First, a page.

The Galaxy Nexus is the third device in Google’s Nexus line of flagship phones. Nexus has always been a platform for showing off what Android truly is. There are no OEM interfaces, no locked bootloaders, and no compromises on updates. We’ve been spending some quality time with the Verizon Galaxy Nexus since it launched last week, and have gotten to know it quite well.
Unlike last year’s Nexus, this device is on top of the hardware heap, at least for now. Can the software make this the best Nexus yet? Stick around to find out.
Let’s start where your eyes will be glued most of the time; with that massive screen. The Galaxy Nexus has a 4.65-inch Super AMOLED HD panel at a staggering 1280x720 resolution. Much has been made about how Samsung got to that number. Recent AMOLEDs from the company have employed traditional RGB sub-pixel arrangements instead of the oft maligned PenTile. Well, the Galaxy Nexus goes back to PenTile in order to hit 720p.
If you were worried about the PenTile blurriness ruining that 720p screen, don’t. This screen is absolutely beautiful. It turns out that when you get to the point where the sub-pixels are this small, you simply cannot see them in enough detail to pick out that characteristic PenTile crosshatch. All the text and even the smallest UI elements look amazing on this screen.
That said, there is one issue with Super AMOLED in general that is on display here. With the backlight turned all the way down, there is visible banding on the screen. You only notice it with solid-colored backdrops, particularly greys. There is also a subtle reddish tint common on AMOLEDs. For most users, this won’t be a deal breaker. If you’re very picky, though, it might bother you.
Inside, the Galaxy Nexus is packing a dual-core TI OMAP 4460 at 1.2GHz per core. This SoC uses the PowerVR SGX540 GPU clocked at nearly 400MHz. The chip seems to be completely capable of pushing pixels around and crunching bits as needed. There is a marked improvement in game performance over single-core parts, and just moving around the UI is very responsive. The Galaxy Nexus also has 1GB of RAM, which allows more applications to remain in memory.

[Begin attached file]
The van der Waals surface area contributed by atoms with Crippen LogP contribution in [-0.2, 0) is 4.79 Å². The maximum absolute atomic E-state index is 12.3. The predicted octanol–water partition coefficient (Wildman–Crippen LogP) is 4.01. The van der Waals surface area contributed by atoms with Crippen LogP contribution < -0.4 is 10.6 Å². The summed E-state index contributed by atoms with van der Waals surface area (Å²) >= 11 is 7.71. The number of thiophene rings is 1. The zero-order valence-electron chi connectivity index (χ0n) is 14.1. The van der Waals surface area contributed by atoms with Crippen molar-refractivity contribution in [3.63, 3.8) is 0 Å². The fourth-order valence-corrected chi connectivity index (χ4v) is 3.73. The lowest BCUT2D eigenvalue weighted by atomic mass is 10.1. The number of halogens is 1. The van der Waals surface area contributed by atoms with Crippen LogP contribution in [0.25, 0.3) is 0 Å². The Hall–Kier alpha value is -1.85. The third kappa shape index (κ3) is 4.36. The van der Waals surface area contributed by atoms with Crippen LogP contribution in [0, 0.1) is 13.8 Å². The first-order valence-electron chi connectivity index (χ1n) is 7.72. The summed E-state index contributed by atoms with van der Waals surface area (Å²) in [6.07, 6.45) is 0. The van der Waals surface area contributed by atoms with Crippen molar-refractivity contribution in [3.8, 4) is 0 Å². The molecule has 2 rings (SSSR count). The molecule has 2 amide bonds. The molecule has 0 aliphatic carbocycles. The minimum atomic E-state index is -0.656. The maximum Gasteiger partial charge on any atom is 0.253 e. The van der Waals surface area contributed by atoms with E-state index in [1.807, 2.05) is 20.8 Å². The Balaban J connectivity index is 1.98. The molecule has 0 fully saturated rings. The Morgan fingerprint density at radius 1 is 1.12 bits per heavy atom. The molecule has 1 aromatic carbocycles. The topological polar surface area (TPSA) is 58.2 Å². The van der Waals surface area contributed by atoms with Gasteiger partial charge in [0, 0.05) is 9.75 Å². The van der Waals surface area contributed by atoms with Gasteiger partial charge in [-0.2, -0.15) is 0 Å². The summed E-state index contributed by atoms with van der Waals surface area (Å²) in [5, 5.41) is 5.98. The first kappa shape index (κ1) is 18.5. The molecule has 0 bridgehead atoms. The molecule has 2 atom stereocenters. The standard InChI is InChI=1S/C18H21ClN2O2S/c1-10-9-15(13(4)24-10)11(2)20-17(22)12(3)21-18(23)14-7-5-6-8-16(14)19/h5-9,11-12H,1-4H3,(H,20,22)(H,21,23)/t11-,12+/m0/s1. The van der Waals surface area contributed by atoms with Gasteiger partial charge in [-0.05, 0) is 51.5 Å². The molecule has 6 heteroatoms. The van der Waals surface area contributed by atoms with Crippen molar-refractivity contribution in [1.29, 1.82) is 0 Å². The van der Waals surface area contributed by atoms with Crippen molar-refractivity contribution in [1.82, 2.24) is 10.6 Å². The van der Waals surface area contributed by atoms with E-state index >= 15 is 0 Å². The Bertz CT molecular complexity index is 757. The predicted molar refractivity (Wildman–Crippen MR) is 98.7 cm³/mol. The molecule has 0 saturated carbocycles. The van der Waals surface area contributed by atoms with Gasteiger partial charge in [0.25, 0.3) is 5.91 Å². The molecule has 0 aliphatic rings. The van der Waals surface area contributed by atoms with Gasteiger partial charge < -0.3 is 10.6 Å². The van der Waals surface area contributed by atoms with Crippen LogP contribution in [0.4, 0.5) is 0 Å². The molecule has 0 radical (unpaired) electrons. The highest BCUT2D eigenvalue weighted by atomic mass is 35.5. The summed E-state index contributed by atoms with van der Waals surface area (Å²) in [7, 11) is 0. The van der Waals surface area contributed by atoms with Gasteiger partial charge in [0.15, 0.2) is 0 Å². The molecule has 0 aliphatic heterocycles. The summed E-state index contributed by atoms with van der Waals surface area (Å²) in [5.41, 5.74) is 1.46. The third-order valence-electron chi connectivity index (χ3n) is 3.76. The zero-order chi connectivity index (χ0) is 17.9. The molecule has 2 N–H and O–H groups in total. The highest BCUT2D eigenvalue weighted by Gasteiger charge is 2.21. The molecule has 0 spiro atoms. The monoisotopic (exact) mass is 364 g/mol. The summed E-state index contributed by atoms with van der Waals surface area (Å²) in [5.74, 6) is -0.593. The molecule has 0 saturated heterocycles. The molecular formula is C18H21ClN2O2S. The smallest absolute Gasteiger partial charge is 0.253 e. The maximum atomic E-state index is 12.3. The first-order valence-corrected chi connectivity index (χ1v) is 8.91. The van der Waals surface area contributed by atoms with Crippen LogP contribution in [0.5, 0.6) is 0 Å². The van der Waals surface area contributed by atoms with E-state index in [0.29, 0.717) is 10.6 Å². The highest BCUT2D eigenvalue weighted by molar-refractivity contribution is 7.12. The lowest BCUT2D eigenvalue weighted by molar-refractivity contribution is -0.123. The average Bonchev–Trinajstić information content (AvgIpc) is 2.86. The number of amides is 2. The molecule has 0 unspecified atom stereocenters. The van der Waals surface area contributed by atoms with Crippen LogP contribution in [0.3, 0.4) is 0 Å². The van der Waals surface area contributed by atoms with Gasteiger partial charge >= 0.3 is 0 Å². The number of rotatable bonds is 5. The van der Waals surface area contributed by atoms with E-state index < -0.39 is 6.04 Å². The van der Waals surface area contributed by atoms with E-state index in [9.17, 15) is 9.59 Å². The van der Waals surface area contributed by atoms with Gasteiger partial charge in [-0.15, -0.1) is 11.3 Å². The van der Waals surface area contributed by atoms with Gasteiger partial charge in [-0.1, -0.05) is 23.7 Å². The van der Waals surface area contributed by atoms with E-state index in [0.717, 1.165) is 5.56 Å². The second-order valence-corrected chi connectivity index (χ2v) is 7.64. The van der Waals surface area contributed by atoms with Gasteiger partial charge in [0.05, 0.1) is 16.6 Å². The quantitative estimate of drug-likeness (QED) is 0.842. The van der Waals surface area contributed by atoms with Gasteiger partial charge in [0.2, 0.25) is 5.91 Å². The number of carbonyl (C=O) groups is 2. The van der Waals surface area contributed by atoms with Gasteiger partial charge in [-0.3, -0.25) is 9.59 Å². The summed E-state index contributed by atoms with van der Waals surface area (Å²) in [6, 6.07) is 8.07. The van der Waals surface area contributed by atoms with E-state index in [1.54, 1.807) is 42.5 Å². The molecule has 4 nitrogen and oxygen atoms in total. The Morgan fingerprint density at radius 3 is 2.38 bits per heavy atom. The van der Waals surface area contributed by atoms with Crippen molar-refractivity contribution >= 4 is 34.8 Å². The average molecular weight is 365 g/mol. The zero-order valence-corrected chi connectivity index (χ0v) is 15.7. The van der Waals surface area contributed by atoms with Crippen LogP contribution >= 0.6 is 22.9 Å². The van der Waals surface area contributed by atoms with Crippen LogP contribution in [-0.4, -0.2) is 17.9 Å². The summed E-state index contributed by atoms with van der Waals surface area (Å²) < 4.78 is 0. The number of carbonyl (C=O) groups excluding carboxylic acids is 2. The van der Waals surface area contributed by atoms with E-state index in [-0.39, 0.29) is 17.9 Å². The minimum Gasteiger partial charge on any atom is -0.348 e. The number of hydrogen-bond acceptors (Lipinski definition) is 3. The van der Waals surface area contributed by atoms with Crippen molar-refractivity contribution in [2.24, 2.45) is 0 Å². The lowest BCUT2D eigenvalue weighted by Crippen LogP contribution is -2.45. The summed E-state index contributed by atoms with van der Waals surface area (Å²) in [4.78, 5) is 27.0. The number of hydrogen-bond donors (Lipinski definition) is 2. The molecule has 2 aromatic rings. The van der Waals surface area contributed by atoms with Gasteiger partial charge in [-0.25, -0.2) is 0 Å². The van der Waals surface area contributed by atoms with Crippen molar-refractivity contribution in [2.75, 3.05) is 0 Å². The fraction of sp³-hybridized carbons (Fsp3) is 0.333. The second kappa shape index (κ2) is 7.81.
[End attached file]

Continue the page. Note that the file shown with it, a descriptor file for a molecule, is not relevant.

For storage, users will find 32GB internally (16GB for the HSPA+ version), and no SD card. There was no SD card in the Nexus S either, and we’re still bummed Google isn’t adding external storage in the Nexus line. What is new here, is that there is only one internal partition for data and app storage. Because of this, Google had to do away with USB mass storage.
Now the Nexus uses MTP or PTP to make a computer think that it's a media player, or camera. On Windows PCs, this works automatically, but Macs need additional software to access the device. In general, we’re not thrilled with the change. It’s nice to only have one partition to deal with, but MTP is buggy. Sometimes the device stops responding during large transfers. Other times it’s just slow to copy files from a PC.
This is the 4G LTE Nexus, and you might be wondering how the radio performance is. The unsatisfying answer is: it depends. In areas of moderate or good 4G reception, the phone is screaming-fast. Unnecessarily fast, even. Speedtests are coming up as fast as 20Mbps down, and 15Mbps up with 3-4 bars. More common speeds are around 12-14Mbps both down and up.
Like other Verizon LTE devices, there are problems with switching between 3G and 4G. Sometimes it hangs, and we are forced to move to a spot with better reception, or toggle airplane mode to get it going again. Big Red claims to be aware of the issue, but it’s probably a network-level problem. It might be fixed at some point, but in the meantime, users will have to put up with a little annoyance. If you’re in a solid service area, you should have no issues, though.
Bucking the trend of 8MP rear cameras on phones, the Galaxy Nexus rocks a 5MP sensor instead. It’s still possible for a 5MP camera to perform just fine; see the iPhone 4 for proof of that. Unfortunately, the camera in this case is just okay. It does well in bright conditions with very little noise and good color reproduction. In less than ideal light, the Nexus produces images with too much grain and muted colors. The pictures are slightly better than the Nexus S, but a year on, we expected more.